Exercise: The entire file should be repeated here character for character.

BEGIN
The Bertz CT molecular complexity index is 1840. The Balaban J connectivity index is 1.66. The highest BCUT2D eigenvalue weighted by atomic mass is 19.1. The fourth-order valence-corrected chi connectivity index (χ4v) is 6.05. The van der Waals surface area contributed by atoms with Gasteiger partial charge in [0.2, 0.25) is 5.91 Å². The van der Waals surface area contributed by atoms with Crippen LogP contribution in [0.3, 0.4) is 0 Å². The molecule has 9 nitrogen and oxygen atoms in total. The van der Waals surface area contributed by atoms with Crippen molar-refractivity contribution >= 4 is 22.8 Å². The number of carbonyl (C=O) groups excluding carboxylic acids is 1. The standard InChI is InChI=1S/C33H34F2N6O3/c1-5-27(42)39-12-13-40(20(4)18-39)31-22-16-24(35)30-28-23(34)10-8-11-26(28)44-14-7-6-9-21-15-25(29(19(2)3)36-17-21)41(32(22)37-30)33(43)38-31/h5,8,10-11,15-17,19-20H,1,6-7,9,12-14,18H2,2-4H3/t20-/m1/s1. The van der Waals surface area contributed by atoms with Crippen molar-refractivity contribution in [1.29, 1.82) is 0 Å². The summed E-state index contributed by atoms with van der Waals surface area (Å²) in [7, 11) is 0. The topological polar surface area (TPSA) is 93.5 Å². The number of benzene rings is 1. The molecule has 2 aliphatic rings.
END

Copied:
The Bertz CT molecular complexity index is 1840. The Balaban J connectivity index is 1.66. The highest BCUT2D eigenvalue weighted by atomic mass is 19.1. The fourth-order valence-corrected chi connectivity index (χ4v) is 6.05. The van der Waals surface area contributed by atoms with Gasteiger partial charge in [0.2, 0.25) is 5.91 Å². The van der Waals surface area contributed by atoms with Crippen LogP contribution in [0.3, 0.4) is 0 Å². The molecule has 9 nitrogen and oxygen atoms in total. The van der Waals surface area contributed by atoms with Crippen molar-refractivity contribution >= 4 is 22.8 Å². The number of carbonyl (C=O) groups excluding carboxylic acids is 1. The standard InChI is InChI=1S/C33H34F2N6O3/c1-5-27(42)39-12-13-40(20(4)18-39)31-22-16-24(35)30-28-23(34)10-8-11-26(28)44-14-7-6-9-21-15-25(29(19(2)3)36-17-21)41(32(22)37-30)33(43)38-31/h5,8,10-11,15-17,19-20H,1,6-7,9,12-14,18H2,2-4H3/t20-/m1/s1. The van der Waals surface area contributed by atoms with Crippen molar-refractivity contribution in [1.29, 1.82) is 0 Å². The summed E-state index contributed by atoms with van der Waals surface area (Å²) in [7, 11) is 0. The topological polar surface area (TPSA) is 93.5 Å². The number of benzene rings is 1. The molecule has 2 aliphatic rings.